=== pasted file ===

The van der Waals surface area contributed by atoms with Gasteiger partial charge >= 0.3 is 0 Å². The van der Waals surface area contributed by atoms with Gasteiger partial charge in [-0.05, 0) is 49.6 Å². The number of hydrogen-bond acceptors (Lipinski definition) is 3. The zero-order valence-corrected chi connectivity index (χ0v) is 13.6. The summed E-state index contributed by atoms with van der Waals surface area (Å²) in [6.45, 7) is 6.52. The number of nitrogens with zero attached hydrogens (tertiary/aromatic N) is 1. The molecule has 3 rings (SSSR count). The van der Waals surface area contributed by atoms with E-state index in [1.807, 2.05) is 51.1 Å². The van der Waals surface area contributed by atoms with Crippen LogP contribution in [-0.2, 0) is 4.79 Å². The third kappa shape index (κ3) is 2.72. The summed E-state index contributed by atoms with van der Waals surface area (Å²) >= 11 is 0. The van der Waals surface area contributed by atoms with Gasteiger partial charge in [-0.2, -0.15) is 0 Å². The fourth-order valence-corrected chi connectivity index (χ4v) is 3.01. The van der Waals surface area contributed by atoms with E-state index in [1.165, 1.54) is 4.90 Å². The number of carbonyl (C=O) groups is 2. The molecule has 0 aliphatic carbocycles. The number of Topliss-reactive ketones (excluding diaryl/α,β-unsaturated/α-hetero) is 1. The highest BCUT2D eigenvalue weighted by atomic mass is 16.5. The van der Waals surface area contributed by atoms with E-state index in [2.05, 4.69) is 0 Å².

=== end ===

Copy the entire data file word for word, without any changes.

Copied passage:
The van der Waals surface area contributed by atoms with Gasteiger partial charge >= 0.3 is 0 Å². The van der Waals surface area contributed by atoms with Gasteiger partial charge in [-0.05, 0) is 49.6 Å². The number of hydrogen-bond acceptors (Lipinski definition) is 3. The zero-order valence-corrected chi connectivity index (χ0v) is 13.6. The summed E-state index contributed by atoms with van der Waals surface area (Å²) in [6.45, 7) is 6.52. The number of nitrogens with zero attached hydrogens (tertiary/aromatic N) is 1. The molecule has 3 rings (SSSR count). The van der Waals surface area contributed by atoms with E-state index in [1.807, 2.05) is 51.1 Å². The van der Waals surface area contributed by atoms with Crippen LogP contribution in [-0.2, 0) is 4.79 Å². The third kappa shape index (κ3) is 2.72. The summed E-state index contributed by atoms with van der Waals surface area (Å²) >= 11 is 0. The van der Waals surface area contributed by atoms with Gasteiger partial charge in [-0.2, -0.15) is 0 Å². The fourth-order valence-corrected chi connectivity index (χ4v) is 3.01. The van der Waals surface area contributed by atoms with E-state index in [1.165, 1.54) is 4.90 Å². The number of carbonyl (C=O) groups is 2. The molecule has 0 aliphatic carbocycles. The number of Topliss-reactive ketones (excluding diaryl/α,β-unsaturated/α-hetero) is 1. The highest BCUT2D eigenvalue weighted by atomic mass is 16.5. The van der Waals surface area contributed by atoms with E-state index in [2.05, 4.69) is 0 Å².